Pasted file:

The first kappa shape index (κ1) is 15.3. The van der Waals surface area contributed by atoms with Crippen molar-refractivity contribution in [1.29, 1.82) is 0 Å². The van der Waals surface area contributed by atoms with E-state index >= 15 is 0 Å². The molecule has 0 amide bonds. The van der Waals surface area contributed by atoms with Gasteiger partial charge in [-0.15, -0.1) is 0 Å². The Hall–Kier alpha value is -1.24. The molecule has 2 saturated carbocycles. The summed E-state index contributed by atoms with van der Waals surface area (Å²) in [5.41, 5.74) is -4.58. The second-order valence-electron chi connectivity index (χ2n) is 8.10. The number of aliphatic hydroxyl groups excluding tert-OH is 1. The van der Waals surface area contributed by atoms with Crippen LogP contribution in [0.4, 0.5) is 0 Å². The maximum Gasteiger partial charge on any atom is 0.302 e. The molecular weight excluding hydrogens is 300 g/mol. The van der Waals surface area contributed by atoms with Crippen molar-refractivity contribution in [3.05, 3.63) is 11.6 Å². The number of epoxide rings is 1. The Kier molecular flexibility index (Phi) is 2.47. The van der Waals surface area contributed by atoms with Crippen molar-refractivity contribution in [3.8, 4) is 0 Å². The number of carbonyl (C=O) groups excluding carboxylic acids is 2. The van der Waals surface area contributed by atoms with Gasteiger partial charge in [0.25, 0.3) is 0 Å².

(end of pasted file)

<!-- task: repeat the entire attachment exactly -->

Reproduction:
The first kappa shape index (κ1) is 15.3. The van der Waals surface area contributed by atoms with Crippen molar-refractivity contribution in [1.29, 1.82) is 0 Å². The van der Waals surface area contributed by atoms with E-state index >= 15 is 0 Å². The molecule has 0 amide bonds. The van der Waals surface area contributed by atoms with Gasteiger partial charge in [-0.15, -0.1) is 0 Å². The Hall–Kier alpha value is -1.24. The molecule has 2 saturated carbocycles. The summed E-state index contributed by atoms with van der Waals surface area (Å²) in [5.41, 5.74) is -4.58. The second-order valence-electron chi connectivity index (χ2n) is 8.10. The number of aliphatic hydroxyl groups excluding tert-OH is 1. The van der Waals surface area contributed by atoms with Crippen LogP contribution in [0.4, 0.5) is 0 Å². The maximum Gasteiger partial charge on any atom is 0.302 e. The molecular weight excluding hydrogens is 300 g/mol. The van der Waals surface area contributed by atoms with Crippen molar-refractivity contribution in [3.05, 3.63) is 11.6 Å². The number of epoxide rings is 1. The Kier molecular flexibility index (Phi) is 2.47. The van der Waals surface area contributed by atoms with Crippen molar-refractivity contribution in [3.8, 4) is 0 Å². The number of carbonyl (C=O) groups excluding carboxylic acids is 2. The van der Waals surface area contributed by atoms with Gasteiger partial charge in [0.25, 0.3) is 0 Å².